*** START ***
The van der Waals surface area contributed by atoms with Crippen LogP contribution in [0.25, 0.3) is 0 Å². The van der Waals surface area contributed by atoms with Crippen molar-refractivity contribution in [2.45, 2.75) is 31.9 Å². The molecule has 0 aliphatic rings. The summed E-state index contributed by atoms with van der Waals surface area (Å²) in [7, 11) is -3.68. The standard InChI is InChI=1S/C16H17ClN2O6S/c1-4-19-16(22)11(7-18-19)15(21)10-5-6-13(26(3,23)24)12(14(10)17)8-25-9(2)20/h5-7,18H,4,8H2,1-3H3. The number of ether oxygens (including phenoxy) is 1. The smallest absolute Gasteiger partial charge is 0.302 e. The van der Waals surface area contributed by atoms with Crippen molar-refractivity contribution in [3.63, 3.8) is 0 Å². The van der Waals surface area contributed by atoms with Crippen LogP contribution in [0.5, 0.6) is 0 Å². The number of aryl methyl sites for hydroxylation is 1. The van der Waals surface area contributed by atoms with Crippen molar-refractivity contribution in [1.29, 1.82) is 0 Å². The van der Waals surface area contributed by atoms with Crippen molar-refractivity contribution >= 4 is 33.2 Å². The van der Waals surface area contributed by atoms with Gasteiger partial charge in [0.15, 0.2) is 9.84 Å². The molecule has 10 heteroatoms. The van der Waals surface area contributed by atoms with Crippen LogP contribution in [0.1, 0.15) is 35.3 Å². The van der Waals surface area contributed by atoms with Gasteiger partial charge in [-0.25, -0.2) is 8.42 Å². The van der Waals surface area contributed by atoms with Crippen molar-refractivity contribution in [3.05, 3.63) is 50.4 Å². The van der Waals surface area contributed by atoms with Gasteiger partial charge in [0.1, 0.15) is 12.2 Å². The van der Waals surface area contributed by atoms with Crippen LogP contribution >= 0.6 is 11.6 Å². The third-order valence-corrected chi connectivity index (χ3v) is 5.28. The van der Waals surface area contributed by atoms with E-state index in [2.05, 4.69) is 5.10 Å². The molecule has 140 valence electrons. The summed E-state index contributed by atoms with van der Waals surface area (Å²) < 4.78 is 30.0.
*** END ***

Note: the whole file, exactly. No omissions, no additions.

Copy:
The van der Waals surface area contributed by atoms with Crippen LogP contribution in [0.25, 0.3) is 0 Å². The van der Waals surface area contributed by atoms with Crippen molar-refractivity contribution in [2.45, 2.75) is 31.9 Å². The molecule has 0 aliphatic rings. The summed E-state index contributed by atoms with van der Waals surface area (Å²) in [7, 11) is -3.68. The standard InChI is InChI=1S/C16H17ClN2O6S/c1-4-19-16(22)11(7-18-19)15(21)10-5-6-13(26(3,23)24)12(14(10)17)8-25-9(2)20/h5-7,18H,4,8H2,1-3H3. The number of ether oxygens (including phenoxy) is 1. The smallest absolute Gasteiger partial charge is 0.302 e. The van der Waals surface area contributed by atoms with Crippen molar-refractivity contribution in [3.63, 3.8) is 0 Å². The van der Waals surface area contributed by atoms with Crippen LogP contribution in [0.5, 0.6) is 0 Å². The number of aryl methyl sites for hydroxylation is 1. The van der Waals surface area contributed by atoms with Crippen molar-refractivity contribution in [1.29, 1.82) is 0 Å². The van der Waals surface area contributed by atoms with Crippen molar-refractivity contribution >= 4 is 33.2 Å². The van der Waals surface area contributed by atoms with Gasteiger partial charge in [0.15, 0.2) is 9.84 Å². The molecule has 10 heteroatoms. The van der Waals surface area contributed by atoms with Crippen LogP contribution in [0.1, 0.15) is 35.3 Å². The van der Waals surface area contributed by atoms with Gasteiger partial charge in [-0.25, -0.2) is 8.42 Å². The van der Waals surface area contributed by atoms with Crippen molar-refractivity contribution in [3.05, 3.63) is 50.4 Å². The van der Waals surface area contributed by atoms with Gasteiger partial charge in [0.1, 0.15) is 12.2 Å². The van der Waals surface area contributed by atoms with Crippen LogP contribution >= 0.6 is 11.6 Å². The third-order valence-corrected chi connectivity index (χ3v) is 5.28. The van der Waals surface area contributed by atoms with E-state index in [2.05, 4.69) is 5.10 Å². The molecule has 140 valence electrons. The summed E-state index contributed by atoms with van der Waals surface area (Å²) < 4.78 is 30.0.